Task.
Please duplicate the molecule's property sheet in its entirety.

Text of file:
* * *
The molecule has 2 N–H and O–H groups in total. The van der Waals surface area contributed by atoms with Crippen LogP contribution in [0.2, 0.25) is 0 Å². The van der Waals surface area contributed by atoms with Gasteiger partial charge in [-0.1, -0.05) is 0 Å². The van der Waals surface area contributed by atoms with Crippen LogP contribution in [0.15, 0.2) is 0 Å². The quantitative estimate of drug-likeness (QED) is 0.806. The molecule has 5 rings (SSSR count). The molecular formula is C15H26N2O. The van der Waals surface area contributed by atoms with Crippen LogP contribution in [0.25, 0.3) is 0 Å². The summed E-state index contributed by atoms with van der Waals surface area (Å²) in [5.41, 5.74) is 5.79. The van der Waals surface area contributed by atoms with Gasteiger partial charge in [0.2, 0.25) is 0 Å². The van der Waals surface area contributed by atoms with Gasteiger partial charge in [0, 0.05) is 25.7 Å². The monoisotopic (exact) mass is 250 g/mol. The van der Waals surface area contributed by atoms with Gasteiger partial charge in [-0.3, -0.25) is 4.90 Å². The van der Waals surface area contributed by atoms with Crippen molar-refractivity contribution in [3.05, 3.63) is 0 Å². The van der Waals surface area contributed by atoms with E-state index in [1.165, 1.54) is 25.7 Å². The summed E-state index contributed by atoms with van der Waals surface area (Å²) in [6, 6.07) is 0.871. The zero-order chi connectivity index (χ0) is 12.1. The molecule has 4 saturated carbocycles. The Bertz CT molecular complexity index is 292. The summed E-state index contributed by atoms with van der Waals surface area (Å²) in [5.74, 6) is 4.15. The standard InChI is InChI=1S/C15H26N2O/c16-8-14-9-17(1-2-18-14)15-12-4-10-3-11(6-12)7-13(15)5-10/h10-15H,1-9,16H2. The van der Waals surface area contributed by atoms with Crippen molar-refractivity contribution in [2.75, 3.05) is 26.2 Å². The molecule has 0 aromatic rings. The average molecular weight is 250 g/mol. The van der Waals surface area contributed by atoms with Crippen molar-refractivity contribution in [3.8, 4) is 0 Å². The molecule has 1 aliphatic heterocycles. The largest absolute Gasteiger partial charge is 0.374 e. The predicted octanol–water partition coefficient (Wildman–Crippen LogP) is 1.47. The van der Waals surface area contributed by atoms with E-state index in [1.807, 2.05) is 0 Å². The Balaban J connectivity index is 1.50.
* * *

The molecule has 2 N–H and O–H groups in total. The van der Waals surface area contributed by atoms with Crippen LogP contribution in [0.2, 0.25) is 0 Å². The van der Waals surface area contributed by atoms with Gasteiger partial charge in [-0.1, -0.05) is 0 Å². The van der Waals surface area contributed by atoms with Crippen LogP contribution in [0.15, 0.2) is 0 Å². The quantitative estimate of drug-likeness (QED) is 0.806. The molecule has 5 rings (SSSR count). The molecular formula is C15H26N2O. The van der Waals surface area contributed by atoms with Crippen LogP contribution in [0.25, 0.3) is 0 Å². The summed E-state index contributed by atoms with van der Waals surface area (Å²) in [5.41, 5.74) is 5.79. The van der Waals surface area contributed by atoms with Gasteiger partial charge in [0.2, 0.25) is 0 Å². The van der Waals surface area contributed by atoms with Gasteiger partial charge in [0, 0.05) is 25.7 Å². The monoisotopic (exact) mass is 250 g/mol. The van der Waals surface area contributed by atoms with Gasteiger partial charge in [-0.3, -0.25) is 4.90 Å². The van der Waals surface area contributed by atoms with Crippen molar-refractivity contribution in [3.05, 3.63) is 0 Å². The van der Waals surface area contributed by atoms with E-state index in [1.165, 1.54) is 25.7 Å². The summed E-state index contributed by atoms with van der Waals surface area (Å²) in [6, 6.07) is 0.871. The zero-order chi connectivity index (χ0) is 12.1. The molecule has 4 saturated carbocycles. The Bertz CT molecular complexity index is 292. The summed E-state index contributed by atoms with van der Waals surface area (Å²) in [5.74, 6) is 4.15. The standard InChI is InChI=1S/C15H26N2O/c16-8-14-9-17(1-2-18-14)15-12-4-10-3-11(6-12)7-13(15)5-10/h10-15H,1-9,16H2. The van der Waals surface area contributed by atoms with Crippen molar-refractivity contribution in [2.75, 3.05) is 26.2 Å². The molecule has 0 aromatic rings. The average molecular weight is 250 g/mol. The van der Waals surface area contributed by atoms with Crippen molar-refractivity contribution in [3.8, 4) is 0 Å². The molecule has 1 aliphatic heterocycles. The largest absolute Gasteiger partial charge is 0.374 e. The predicted octanol–water partition coefficient (Wildman–Crippen LogP) is 1.47. The van der Waals surface area contributed by atoms with E-state index in [1.807, 2.05) is 0 Å². The Balaban J connectivity index is 1.50.